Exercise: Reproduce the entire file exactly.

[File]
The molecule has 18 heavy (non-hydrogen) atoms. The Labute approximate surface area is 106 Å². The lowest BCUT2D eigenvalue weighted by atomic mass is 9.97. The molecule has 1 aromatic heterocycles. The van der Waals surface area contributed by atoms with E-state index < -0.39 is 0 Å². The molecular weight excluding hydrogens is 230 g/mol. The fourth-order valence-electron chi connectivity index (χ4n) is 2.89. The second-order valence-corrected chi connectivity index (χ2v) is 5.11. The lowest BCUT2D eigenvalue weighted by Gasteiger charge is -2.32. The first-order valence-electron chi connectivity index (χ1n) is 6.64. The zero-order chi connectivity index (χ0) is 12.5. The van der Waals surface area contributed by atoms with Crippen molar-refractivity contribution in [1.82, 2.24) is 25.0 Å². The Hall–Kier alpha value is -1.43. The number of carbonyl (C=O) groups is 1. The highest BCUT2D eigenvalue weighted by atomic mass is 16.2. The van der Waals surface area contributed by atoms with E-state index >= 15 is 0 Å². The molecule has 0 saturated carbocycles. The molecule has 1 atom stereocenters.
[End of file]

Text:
The molecule has 18 heavy (non-hydrogen) atoms. The Labute approximate surface area is 106 Å². The lowest BCUT2D eigenvalue weighted by atomic mass is 9.97. The molecule has 1 aromatic heterocycles. The van der Waals surface area contributed by atoms with E-state index < -0.39 is 0 Å². The molecular weight excluding hydrogens is 230 g/mol. The fourth-order valence-electron chi connectivity index (χ4n) is 2.89. The second-order valence-corrected chi connectivity index (χ2v) is 5.11. The lowest BCUT2D eigenvalue weighted by Gasteiger charge is -2.32. The first-order valence-electron chi connectivity index (χ1n) is 6.64. The zero-order chi connectivity index (χ0) is 12.5. The van der Waals surface area contributed by atoms with Crippen molar-refractivity contribution in [1.82, 2.24) is 25.0 Å². The Hall–Kier alpha value is -1.43. The number of carbonyl (C=O) groups is 1. The highest BCUT2D eigenvalue weighted by atomic mass is 16.2. The van der Waals surface area contributed by atoms with E-state index >= 15 is 0 Å². The molecule has 0 saturated carbocycles. The molecule has 1 atom stereocenters.